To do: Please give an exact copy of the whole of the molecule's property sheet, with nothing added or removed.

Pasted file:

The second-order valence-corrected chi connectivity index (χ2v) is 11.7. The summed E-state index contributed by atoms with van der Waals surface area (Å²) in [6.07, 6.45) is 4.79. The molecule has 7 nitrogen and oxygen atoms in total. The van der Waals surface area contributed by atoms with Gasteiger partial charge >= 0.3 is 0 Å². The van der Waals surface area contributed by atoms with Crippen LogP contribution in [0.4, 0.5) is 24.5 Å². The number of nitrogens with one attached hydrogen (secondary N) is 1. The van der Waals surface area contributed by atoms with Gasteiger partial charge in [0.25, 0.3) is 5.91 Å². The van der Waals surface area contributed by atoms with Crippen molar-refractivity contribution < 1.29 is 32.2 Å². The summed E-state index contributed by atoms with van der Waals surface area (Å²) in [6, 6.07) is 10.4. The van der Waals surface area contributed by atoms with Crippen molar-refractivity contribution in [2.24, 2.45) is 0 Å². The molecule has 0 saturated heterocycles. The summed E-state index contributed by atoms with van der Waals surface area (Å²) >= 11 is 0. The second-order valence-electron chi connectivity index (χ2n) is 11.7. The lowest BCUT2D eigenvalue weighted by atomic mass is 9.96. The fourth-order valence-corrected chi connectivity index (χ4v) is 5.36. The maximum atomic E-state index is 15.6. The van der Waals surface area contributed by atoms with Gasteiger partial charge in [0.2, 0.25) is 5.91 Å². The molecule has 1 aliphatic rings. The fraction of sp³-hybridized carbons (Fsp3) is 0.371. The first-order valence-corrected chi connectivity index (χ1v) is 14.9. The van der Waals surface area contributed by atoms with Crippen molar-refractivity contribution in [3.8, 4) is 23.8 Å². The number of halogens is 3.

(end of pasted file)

The second-order valence-corrected chi connectivity index (χ2v) is 11.7. The summed E-state index contributed by atoms with van der Waals surface area (Å²) in [6.07, 6.45) is 4.79. The molecule has 7 nitrogen and oxygen atoms in total. The van der Waals surface area contributed by atoms with Gasteiger partial charge >= 0.3 is 0 Å². The van der Waals surface area contributed by atoms with Crippen LogP contribution in [0.4, 0.5) is 24.5 Å². The number of nitrogens with one attached hydrogen (secondary N) is 1. The van der Waals surface area contributed by atoms with Gasteiger partial charge in [0.25, 0.3) is 5.91 Å². The van der Waals surface area contributed by atoms with Crippen molar-refractivity contribution < 1.29 is 32.2 Å². The summed E-state index contributed by atoms with van der Waals surface area (Å²) in [6, 6.07) is 10.4. The van der Waals surface area contributed by atoms with Crippen molar-refractivity contribution in [2.24, 2.45) is 0 Å². The molecule has 0 saturated heterocycles. The summed E-state index contributed by atoms with van der Waals surface area (Å²) >= 11 is 0. The second-order valence-electron chi connectivity index (χ2n) is 11.7. The lowest BCUT2D eigenvalue weighted by atomic mass is 9.96. The fourth-order valence-corrected chi connectivity index (χ4v) is 5.36. The maximum atomic E-state index is 15.6. The van der Waals surface area contributed by atoms with Gasteiger partial charge in [0.2, 0.25) is 5.91 Å². The molecule has 1 aliphatic rings. The fraction of sp³-hybridized carbons (Fsp3) is 0.371. The first-order valence-corrected chi connectivity index (χ1v) is 14.9. The van der Waals surface area contributed by atoms with Crippen molar-refractivity contribution in [3.8, 4) is 23.8 Å². The number of halogens is 3.